Étancelin participated in twelve World Championship Formula One Grands Prix, debuting on 13 May 1950. He scored a total of three championship points. His fifth place in the 1950 Italian Grand Prix made him the oldest driver ever to score championship points.
In 1953, he ran third at the Rouen Grand Prix and at the 12 Hours of Casablanca, and decided to retire. The government of France awarded him the Legion of Honour in recognition of his contribution to the sport of automobile racing that spanned four decades.
He died at Neuilly-sur-Seine in 1981.
Major career wins:
- Algerian Grand Prix 1930
- Grand Prix de la Baule 1929
- Grand Prix du Comminges 1929, 1931
- Dauphiné Circuit 1930, 1931
- French Grand Prix 1930
- Grand Prix de Dieppe 1931
- Grand Prix de la Marne 1929, 1933
- Pau Grand Prix 1930, 1936
- Grand Prix de Picardie 1932, 1933
- Grand Prix de Reims 1927, 1929
- Circuit d'Esterel Plage 1931
- 24 hours of Le Mans 1934
Complete European Championship results
(key) (Races in bold indicate pole position)
|1932||Private entry||Alfa Romeo||ITA||FRA
Complete Formula One World Championship results
|1950||Philippe Étancelin||Talbot-Lago T26C||Talbot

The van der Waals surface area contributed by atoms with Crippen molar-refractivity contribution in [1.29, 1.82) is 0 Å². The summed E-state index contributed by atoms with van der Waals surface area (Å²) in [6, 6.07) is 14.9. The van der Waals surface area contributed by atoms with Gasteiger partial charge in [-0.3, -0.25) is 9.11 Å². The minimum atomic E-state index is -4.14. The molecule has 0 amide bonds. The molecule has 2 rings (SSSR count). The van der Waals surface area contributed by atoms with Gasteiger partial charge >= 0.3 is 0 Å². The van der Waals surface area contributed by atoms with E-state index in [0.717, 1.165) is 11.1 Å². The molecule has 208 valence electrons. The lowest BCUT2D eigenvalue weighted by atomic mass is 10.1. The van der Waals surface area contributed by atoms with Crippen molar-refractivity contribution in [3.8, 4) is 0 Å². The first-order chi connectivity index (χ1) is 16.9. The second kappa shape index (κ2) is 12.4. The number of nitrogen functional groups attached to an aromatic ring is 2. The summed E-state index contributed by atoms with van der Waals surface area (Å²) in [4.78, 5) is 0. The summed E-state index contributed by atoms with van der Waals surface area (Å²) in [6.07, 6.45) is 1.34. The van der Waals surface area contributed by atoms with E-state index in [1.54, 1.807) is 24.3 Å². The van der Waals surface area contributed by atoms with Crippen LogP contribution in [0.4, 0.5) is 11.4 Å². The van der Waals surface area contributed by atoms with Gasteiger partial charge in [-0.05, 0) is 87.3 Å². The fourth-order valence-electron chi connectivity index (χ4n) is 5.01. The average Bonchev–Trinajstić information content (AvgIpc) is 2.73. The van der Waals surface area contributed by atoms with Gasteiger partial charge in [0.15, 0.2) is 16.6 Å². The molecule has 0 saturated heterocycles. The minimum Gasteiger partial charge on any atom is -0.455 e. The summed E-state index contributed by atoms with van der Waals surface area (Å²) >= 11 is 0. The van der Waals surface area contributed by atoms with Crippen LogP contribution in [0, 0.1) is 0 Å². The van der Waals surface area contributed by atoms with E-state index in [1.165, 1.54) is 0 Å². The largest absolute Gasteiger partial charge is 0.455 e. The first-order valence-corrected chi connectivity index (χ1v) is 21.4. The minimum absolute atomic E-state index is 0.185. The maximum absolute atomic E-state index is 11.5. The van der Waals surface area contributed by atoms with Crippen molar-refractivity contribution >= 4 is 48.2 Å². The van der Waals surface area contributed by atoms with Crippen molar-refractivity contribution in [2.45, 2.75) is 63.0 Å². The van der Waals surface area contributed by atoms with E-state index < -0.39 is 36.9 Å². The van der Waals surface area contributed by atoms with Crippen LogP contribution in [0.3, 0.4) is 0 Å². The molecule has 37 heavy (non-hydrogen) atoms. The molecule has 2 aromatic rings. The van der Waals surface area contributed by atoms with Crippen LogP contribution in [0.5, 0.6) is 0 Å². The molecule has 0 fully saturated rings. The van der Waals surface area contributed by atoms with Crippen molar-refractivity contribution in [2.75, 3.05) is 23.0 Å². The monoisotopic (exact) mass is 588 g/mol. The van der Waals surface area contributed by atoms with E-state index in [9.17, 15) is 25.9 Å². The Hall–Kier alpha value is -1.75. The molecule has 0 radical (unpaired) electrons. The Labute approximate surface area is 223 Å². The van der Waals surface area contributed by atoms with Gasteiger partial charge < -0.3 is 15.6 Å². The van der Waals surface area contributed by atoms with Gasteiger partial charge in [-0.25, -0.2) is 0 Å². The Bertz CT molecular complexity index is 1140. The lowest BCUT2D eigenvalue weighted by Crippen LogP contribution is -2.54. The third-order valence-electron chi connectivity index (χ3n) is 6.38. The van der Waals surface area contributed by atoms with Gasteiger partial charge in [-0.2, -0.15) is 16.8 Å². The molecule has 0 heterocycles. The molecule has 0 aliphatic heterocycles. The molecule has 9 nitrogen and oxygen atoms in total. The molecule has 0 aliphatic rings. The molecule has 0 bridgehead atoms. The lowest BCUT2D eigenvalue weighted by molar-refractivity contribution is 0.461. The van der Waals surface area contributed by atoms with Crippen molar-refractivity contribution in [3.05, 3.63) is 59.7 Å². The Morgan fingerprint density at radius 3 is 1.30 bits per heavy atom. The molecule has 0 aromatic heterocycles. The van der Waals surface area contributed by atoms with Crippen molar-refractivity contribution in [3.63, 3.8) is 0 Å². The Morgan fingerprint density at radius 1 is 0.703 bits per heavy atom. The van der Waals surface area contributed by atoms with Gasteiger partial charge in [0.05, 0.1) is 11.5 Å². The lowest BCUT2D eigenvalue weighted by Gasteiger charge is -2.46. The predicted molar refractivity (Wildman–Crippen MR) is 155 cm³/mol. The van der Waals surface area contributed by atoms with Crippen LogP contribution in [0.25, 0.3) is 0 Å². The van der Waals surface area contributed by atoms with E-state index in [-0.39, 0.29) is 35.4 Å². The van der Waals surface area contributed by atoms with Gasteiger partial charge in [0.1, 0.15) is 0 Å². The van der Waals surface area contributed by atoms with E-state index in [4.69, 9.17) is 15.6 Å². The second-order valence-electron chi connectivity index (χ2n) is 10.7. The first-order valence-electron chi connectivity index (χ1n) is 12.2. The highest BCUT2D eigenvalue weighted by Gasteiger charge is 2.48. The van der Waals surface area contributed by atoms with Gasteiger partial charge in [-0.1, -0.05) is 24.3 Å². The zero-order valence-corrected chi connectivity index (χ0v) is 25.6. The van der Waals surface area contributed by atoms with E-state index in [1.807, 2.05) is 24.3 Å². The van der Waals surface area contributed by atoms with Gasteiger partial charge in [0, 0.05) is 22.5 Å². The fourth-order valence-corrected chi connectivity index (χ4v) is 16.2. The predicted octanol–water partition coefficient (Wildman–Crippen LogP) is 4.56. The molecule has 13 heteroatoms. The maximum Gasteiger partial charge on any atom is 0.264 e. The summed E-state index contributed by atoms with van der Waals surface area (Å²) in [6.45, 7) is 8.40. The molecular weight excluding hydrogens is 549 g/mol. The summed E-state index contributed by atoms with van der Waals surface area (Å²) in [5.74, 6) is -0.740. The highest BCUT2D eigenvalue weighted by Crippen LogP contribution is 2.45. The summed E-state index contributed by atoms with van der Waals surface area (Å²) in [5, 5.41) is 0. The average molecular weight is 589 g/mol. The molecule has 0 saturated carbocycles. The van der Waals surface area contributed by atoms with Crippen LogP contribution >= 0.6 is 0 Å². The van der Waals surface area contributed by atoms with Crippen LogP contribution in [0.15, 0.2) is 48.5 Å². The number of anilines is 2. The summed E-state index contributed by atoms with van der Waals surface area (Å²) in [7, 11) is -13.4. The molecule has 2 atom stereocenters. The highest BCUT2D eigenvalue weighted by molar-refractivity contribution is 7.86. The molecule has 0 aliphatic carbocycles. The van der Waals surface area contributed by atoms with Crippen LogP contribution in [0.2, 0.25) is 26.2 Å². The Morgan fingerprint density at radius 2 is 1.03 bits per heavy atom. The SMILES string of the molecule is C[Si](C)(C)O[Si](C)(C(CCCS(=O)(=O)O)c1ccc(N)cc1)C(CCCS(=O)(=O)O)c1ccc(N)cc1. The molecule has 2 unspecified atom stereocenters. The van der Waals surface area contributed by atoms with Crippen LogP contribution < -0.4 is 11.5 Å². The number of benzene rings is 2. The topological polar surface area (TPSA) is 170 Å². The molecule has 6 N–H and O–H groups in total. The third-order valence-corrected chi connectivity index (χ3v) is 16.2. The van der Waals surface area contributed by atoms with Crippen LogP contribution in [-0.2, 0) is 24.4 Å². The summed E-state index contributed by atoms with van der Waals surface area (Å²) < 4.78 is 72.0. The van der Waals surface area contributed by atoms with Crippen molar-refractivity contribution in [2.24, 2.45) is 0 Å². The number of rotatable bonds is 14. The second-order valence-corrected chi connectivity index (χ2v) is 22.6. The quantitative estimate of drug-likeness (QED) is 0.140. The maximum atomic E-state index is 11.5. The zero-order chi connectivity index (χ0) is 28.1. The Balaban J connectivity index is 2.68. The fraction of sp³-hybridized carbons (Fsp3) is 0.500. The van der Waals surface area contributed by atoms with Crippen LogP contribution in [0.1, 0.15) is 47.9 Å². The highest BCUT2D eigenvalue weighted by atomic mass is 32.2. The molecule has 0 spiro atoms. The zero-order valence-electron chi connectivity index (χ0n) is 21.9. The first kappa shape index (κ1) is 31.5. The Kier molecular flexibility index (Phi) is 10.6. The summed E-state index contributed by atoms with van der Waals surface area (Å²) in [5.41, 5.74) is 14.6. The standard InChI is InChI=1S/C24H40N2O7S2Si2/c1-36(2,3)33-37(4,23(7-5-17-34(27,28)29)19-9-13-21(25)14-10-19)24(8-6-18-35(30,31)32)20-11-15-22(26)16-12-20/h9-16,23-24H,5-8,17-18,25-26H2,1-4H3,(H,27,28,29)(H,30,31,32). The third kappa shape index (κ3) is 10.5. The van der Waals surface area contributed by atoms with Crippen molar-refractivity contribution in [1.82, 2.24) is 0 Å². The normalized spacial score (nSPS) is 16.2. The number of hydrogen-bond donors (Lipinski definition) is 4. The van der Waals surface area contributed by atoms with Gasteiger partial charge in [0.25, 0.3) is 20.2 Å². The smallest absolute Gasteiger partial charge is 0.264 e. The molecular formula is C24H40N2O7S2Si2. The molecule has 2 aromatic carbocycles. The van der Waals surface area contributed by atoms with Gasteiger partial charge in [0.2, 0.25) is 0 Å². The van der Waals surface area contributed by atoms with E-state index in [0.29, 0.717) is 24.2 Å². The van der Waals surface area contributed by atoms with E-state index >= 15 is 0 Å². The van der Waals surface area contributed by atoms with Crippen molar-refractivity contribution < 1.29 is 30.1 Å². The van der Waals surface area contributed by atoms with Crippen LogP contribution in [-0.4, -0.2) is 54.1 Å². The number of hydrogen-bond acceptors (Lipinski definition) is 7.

|Automobiles Talbot-Darracq||Talbot-Lago T26C DA||BEL
|1951||Philippe Étancelin||Talbot-Lago T26C DA||Talbot Straight-6||SUI
|1952||Escuderia Bandeirantes||Maserati A6GCM||Maserati Straight-6||SUI||500||BEL||FRA
- * Indicates shared drive with Eugène Chaboud
|Wikimedia Commons has media related to Philippe Étancelin.|
- "World's Best Drivers Vie For $60,000 In Cup Race", Washington Post, October 12, 1936, p.X15.
- "Vite! Vite! To Victory, Or-", Edwardsville, Illinois 'Intelligencer, March 13, 1939, p.5.
- Twite, Mike. "Etancelin: Twenty Years Behind the Wheel", in Northey, Tom, general editor. The World of Automobiles (London: Orbis, 1974), Volume 6, p616.
- "Campari Wins Paris Auto Race", The New York Times, June 12, 1933, p.22.
- "Wins Grand Prix", Olean, New York Times Herald, March 2, 1936, p.13.
- "Nuvolari Tops Qualifiers for Auto Race", Washington Post, October 8, 1936, p.X19.
|Winner of the 24 Hours of Le Mans